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For many generations, in the Eastern and Western parts of Europe, the development of educational concepts ran parallel without finding common ground. The later encounter, as some of the countries joined the European Union, has seen in many ways a superficial attempt to address the roots of the differences in style, practices, methods, and philosophy that keep somehow moving those parallel realities. Ilka Birova, Professor for Russia as a Second Language at the Sofia University, was one of the educationalists who was inspired to work with alternative systems in education for a long time.

In the discussion progress during the project, Ilka gave us perspectives and insight about sources that have remained unknown in western educational circles but play an essential role in advancing educational progress during periods in which there was very little or no contact between East and West, particularly concerning education. Due to the complexity, the issue remains ignored, and the obvious different approaches are said to be related to economic circumstances rather than to socio-cultural and ideological differences.
However, some of these approaches provide valuable information for building bridges that may allow us to find a common ground in education, especially in adult education.
In the following text, Ilka presents a variety of definitions and characterisations of games, using sources such as those by Russian psychologist Lev Vygotsky, as well as her own reflections about learning games and playing. She is convinced that: 'A game … transforms education into live communication. The game is not an addition but a necessary component of learning systems for adults, an important element of present innovative educational technologies'
During the project, Ilka published a book for the promotion of the use of games in the teaching of Russian as a second language, with special mention of the Erasmus+ project Learning Games as an inspirational and motivational force for her work.

Definitions of Games and of Learning Games

The concept of a Game has multiple aspects. There are many different definitions of games and their features (especially in the sphere of education of adults) which include:

  • a kind of human activity
  • a means of education and learning about different subjects
  • a means of a social (language, psychological, intercultural) adaptation
  • a situational exercise (in training for instance)
  • 'an activity or sport in which people compete with each other according to agreed rules' (Longman Dictionary of Contemporary English, 1995, p.581)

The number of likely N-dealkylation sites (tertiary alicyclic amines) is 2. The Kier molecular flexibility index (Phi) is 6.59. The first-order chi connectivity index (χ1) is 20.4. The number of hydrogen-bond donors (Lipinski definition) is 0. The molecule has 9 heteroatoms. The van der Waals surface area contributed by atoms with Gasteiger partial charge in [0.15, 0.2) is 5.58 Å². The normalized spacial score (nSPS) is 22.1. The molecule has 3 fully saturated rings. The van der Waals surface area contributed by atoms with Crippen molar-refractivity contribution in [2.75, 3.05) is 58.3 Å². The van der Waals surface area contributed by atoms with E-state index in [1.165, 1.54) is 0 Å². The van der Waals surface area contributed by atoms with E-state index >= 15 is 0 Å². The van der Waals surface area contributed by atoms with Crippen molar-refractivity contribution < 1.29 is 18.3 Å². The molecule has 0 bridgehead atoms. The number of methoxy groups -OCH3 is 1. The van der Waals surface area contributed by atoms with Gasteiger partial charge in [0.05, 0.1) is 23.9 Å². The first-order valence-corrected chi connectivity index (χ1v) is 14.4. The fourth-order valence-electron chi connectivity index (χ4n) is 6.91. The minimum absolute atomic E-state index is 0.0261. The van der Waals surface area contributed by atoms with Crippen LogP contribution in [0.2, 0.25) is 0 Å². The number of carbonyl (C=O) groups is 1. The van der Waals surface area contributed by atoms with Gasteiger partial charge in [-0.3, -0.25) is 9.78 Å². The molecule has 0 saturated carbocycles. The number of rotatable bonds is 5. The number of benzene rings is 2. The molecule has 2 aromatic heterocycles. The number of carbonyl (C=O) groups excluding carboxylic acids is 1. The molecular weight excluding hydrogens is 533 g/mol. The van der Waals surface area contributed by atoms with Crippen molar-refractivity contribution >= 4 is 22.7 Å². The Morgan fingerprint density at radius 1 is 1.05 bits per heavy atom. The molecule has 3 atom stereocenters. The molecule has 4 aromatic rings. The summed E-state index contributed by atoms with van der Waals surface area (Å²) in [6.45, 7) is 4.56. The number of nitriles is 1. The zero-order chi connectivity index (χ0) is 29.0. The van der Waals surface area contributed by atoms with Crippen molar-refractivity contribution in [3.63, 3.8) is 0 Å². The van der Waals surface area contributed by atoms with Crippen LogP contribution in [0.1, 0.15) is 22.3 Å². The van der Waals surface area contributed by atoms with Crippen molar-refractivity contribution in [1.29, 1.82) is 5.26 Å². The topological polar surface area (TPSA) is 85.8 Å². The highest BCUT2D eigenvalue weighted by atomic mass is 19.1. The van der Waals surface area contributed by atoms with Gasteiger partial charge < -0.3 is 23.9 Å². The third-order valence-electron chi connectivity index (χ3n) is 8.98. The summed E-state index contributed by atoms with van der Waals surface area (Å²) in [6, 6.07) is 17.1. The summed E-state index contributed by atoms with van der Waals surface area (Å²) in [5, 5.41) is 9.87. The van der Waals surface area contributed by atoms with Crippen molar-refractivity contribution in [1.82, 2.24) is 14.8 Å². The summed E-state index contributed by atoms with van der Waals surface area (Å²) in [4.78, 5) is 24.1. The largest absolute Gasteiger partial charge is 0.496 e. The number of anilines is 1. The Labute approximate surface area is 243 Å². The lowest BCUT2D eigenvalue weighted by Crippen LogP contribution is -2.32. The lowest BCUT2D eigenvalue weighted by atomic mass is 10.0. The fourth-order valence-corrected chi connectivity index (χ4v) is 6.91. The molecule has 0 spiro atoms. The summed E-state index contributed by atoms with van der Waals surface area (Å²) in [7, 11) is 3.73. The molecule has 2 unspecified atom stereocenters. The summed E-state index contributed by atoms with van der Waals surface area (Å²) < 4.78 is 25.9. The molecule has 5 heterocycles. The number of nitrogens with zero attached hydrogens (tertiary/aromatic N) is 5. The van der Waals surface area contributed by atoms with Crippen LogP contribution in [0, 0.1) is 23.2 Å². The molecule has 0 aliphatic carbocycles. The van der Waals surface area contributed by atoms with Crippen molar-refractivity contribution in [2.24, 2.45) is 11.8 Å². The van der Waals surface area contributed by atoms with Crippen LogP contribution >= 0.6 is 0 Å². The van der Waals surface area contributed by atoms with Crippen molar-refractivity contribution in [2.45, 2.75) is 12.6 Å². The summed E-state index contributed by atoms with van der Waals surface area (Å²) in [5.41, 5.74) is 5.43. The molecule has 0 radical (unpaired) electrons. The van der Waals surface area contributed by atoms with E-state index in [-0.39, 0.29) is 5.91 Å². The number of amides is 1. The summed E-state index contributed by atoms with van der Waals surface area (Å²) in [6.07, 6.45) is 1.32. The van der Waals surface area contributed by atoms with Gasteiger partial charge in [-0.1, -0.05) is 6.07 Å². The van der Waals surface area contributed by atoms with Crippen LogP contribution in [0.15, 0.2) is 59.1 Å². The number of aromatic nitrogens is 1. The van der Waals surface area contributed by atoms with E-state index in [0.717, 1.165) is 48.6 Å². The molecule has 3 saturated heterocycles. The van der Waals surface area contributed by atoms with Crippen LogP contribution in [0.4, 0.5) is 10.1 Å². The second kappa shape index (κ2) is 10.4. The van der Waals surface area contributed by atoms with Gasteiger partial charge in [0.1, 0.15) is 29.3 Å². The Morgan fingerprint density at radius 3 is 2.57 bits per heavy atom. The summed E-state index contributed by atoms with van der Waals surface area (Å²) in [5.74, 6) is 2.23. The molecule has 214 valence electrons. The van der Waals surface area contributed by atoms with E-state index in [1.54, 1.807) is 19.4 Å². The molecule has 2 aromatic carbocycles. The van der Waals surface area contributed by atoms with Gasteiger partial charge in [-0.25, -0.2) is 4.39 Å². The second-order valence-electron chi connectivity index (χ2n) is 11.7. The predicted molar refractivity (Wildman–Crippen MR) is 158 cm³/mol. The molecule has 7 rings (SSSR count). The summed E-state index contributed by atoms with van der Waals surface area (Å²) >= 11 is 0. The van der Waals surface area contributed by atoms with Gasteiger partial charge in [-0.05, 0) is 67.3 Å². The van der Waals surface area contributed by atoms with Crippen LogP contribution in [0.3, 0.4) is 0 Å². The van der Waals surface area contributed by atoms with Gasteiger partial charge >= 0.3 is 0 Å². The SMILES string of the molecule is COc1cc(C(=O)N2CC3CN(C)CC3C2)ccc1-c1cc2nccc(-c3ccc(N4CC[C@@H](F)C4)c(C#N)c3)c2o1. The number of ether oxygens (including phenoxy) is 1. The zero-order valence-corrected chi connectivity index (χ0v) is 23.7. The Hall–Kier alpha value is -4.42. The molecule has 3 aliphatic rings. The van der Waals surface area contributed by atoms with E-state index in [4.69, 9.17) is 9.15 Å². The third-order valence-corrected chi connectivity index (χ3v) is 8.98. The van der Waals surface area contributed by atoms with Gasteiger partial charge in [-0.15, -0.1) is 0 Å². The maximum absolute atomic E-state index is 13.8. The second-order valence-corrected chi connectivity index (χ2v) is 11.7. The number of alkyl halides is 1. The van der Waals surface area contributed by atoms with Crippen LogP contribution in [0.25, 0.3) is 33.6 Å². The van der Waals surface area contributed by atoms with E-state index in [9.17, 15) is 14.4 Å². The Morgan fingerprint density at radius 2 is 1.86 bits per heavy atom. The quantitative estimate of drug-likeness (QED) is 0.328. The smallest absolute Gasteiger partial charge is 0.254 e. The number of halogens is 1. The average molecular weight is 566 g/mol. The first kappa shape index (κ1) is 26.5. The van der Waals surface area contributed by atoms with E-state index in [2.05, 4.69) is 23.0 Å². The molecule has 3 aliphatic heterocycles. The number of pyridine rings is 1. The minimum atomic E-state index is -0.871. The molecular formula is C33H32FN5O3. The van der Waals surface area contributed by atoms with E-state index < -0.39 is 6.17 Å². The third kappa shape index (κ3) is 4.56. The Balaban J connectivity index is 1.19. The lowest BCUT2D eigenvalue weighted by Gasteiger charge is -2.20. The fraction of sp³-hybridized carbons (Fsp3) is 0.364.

• a human activity of dual character: on the one hand – the player does a real activity through real actions, and on the other hand, this activity has conditional character, there is some distance between real live situation and game situation. This duality of the game defines its developing character. (Dictionary of Psychology, L.Dessev, 1990, Sofia)
  • an instruments for teaching and education (R. Steiner; L.Vigotsky; D.Elkonin; New dictionary of methodological concepts E. Azimov, D. Shukin, Moscow, 2009). Vygotsky and Elkonin give a classification of games: subjective, creative and games with rules.
  • a basis for holistic education and not a partially used techniques or exercises  (G. Lozanov, Suggestology and Outlines of Suggestopedia; Gordon and Breach, New York, London, Paris, 1978)

Gamification is one of the main trends in present educational processes. I explored games as an educational activity of great importance in second language learning.
The definition of a game for language learning in adults (Ilka Birova) is:
A Game is an essential educational activity in the process of language learning. It is one of the forms of a teaching process organisation which transforms education into live communication. The game is not an addition, but a necessary component of learning systems for adults, an important element of present innovative educational technologies. In a teaching process, the game is realised through game technologies, educational games, playful exercises, techniques and specific organisation of lessons. Games develop language, communicative, cognitive and creative skills of the students. Games involve diversity in a teaching process and support students’ motivation.